It’s time to move along the shelves to the letter F in my trawl of unread books in the bookcases, deciding what to keep and which to let go. In the case of my collection of novels by Richard Flanagan and J. G Farrell, the decision is an easy one: they are authors I’ve enjoyed reading previously so there’s a very good chance that will continue. From the other Fs on my shelves, I’ve picked out three books where there is more uncertainly whether they will resonate with me.
My Brilliant Friend by Elena Ferrante
The opening novel of Ferrante’s acclaimed Neapolitan Quartet, My Brilliant Friend charts two best friends’ journey into adulthood in post-war Italy. I’ve seen it described as having great emotional depth but I didn’t get that impression from the opening chapter.
The Verdict: I’m torn on this one. In the absence of any real travel to Italy in the near future, this will at least let me indulge in one of my favourite countries. But the fact this whole novel is about a relationship doesn’t excite me.
The Gate of Angels by Penelope Fitzgerald
I’ve read only one novel previously by Fitzgerald and that was Offshore , the book that won her the 1979 Booker Prize. I was enamoured with it but I know other bloggers rated it more highly. Maybe I’ll get on better with The Gate of Angels, which was shortlisted for the Booker prize in 1990. It’s set in Cambridge and London 1912, following a junior fellow at a college which has never allowed women through its doors. Fred Fairly becomes smitten with a nurse. If he is to win her love he will have to make a huge sacrifice and abandoned his settled life in college.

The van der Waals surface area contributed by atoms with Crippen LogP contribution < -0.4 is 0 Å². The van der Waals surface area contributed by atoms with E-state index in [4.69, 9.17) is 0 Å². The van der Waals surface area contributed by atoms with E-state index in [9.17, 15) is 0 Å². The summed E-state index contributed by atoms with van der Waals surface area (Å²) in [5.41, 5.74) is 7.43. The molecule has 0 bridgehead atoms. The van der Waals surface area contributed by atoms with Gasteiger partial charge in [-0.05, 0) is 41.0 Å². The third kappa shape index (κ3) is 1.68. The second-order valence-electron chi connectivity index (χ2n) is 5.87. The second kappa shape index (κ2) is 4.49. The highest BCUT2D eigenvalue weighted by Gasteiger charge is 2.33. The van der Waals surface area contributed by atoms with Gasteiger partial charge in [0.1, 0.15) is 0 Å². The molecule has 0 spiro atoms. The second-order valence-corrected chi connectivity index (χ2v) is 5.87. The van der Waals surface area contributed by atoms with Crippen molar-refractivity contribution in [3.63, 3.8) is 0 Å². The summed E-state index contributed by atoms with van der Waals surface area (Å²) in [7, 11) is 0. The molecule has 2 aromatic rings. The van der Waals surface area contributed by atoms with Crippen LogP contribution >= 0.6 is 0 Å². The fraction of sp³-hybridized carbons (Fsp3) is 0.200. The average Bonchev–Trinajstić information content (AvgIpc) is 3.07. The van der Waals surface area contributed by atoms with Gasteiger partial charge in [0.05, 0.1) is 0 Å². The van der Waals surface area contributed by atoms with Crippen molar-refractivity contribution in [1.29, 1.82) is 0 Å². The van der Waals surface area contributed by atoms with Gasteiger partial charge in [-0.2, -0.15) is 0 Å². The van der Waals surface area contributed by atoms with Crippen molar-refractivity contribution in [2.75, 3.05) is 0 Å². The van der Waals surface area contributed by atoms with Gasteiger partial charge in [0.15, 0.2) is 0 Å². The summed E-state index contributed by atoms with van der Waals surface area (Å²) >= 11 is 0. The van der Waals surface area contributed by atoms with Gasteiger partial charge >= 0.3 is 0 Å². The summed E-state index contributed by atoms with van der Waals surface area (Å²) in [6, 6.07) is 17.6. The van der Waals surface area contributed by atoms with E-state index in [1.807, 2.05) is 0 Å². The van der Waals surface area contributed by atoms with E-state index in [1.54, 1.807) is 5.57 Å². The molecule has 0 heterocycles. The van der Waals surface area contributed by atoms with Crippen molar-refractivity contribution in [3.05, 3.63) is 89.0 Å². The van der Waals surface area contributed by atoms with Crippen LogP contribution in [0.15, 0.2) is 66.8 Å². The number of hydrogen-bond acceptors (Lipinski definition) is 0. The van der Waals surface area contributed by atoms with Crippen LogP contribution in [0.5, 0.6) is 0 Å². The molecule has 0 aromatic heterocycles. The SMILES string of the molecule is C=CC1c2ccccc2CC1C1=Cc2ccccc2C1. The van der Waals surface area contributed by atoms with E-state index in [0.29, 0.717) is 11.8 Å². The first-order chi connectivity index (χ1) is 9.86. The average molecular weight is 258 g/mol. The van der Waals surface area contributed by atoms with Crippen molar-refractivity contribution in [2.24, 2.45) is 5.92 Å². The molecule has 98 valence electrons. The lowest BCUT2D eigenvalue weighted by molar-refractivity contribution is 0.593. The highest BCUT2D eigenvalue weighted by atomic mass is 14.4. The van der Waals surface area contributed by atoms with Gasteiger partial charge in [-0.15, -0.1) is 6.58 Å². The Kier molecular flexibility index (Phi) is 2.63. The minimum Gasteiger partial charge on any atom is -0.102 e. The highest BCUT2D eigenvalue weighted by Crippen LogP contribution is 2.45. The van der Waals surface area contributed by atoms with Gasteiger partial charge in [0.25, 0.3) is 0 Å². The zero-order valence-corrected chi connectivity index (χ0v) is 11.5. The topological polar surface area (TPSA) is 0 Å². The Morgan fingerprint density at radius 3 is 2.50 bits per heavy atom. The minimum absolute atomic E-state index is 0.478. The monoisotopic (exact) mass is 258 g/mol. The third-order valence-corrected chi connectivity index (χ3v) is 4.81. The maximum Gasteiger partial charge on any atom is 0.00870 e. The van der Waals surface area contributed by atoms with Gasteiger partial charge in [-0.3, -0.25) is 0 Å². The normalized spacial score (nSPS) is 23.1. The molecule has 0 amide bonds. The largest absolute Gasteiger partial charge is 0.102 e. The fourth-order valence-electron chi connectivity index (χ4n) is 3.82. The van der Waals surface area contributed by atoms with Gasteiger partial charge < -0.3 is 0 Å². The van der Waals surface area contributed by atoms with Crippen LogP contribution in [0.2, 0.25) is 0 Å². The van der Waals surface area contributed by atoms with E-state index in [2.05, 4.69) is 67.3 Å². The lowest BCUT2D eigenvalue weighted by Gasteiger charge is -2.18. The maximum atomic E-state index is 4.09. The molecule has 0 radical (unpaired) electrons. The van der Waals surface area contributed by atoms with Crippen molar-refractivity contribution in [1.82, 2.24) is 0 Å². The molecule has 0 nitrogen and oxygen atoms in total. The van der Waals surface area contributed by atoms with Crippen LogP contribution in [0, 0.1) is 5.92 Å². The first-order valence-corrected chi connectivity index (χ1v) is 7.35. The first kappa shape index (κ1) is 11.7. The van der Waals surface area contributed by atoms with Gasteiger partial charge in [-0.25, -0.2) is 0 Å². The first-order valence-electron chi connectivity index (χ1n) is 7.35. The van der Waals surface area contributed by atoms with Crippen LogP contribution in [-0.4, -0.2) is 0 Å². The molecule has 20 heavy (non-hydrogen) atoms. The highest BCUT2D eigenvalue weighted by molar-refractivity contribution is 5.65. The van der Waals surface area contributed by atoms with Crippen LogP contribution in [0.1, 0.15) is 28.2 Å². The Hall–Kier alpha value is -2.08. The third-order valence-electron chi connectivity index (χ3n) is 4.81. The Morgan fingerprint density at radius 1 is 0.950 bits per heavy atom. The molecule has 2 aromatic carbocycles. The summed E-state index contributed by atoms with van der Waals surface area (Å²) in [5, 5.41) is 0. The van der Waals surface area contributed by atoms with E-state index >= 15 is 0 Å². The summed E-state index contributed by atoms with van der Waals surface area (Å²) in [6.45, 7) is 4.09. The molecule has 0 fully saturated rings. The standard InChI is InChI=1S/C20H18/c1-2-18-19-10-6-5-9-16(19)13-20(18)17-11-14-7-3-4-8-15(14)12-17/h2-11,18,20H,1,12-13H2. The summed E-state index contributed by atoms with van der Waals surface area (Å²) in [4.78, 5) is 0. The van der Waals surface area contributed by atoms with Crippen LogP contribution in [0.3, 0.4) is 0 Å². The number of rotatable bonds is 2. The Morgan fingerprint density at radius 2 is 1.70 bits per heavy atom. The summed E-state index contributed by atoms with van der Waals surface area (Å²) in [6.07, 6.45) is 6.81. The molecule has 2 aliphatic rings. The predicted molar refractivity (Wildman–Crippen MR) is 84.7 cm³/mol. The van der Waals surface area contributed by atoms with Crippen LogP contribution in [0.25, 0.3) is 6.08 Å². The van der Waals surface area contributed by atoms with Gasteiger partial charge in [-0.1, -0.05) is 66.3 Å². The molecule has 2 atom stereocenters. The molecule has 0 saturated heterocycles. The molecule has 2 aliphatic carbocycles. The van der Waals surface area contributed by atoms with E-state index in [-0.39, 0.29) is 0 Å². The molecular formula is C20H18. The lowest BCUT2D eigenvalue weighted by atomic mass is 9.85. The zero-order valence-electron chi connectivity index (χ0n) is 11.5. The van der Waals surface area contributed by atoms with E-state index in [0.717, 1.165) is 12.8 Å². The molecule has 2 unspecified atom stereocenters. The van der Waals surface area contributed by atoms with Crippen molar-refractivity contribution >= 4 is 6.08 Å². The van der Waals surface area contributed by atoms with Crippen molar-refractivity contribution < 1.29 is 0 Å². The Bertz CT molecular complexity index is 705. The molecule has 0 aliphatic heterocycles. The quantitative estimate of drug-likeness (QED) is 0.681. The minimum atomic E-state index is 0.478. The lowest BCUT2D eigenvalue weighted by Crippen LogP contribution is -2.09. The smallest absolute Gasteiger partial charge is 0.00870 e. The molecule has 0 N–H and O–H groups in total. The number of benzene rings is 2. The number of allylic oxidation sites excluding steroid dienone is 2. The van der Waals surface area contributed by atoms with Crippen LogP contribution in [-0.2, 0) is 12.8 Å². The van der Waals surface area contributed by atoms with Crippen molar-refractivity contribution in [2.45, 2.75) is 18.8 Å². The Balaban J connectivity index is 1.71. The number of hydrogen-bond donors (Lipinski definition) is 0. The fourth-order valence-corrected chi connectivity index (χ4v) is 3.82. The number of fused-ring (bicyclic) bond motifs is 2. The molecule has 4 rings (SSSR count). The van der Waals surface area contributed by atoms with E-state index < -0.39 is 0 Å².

The Verdict: Undecided. On the basis of reading the first few pages I know it will be well written so it’s going to be a question of whether I find the characters interesting.
The Rising Tide by M J Farrell
M J Farrell, the pseudonym of Molly Keane, tells the story of a gothic mansion, Garonlea, and two women who vie to be queen of the castle. Lady Charlotte French-McGrath has successfully ruled over her family with an iron will, until the arrival of Cynthia – beautiful, young, talented, selfish, and engaged to her son Desmond. Cynthia is a denizen of the Jazz Age and, on the surface, her life passes in a whirl of hunting, drinking, and romance. But the ghosts of Garonlea are only biding their time. They know the source of their power – a secret handed down through generations.
The Verdict: Keep. I’ve read two books by this author and love her psychological depth. Everything points to that being evident in this novel.
Sample Sunday is when I take a look at all the unread books on my shelves and decide which to keep and which to let free. The goal isn’t to shrink the TBR as such, but rather it’s about making sure my shelves have only books I do want to read.What do you think of the decisions I’ve reached? If you’ve read any of these books I’d love to hear from you.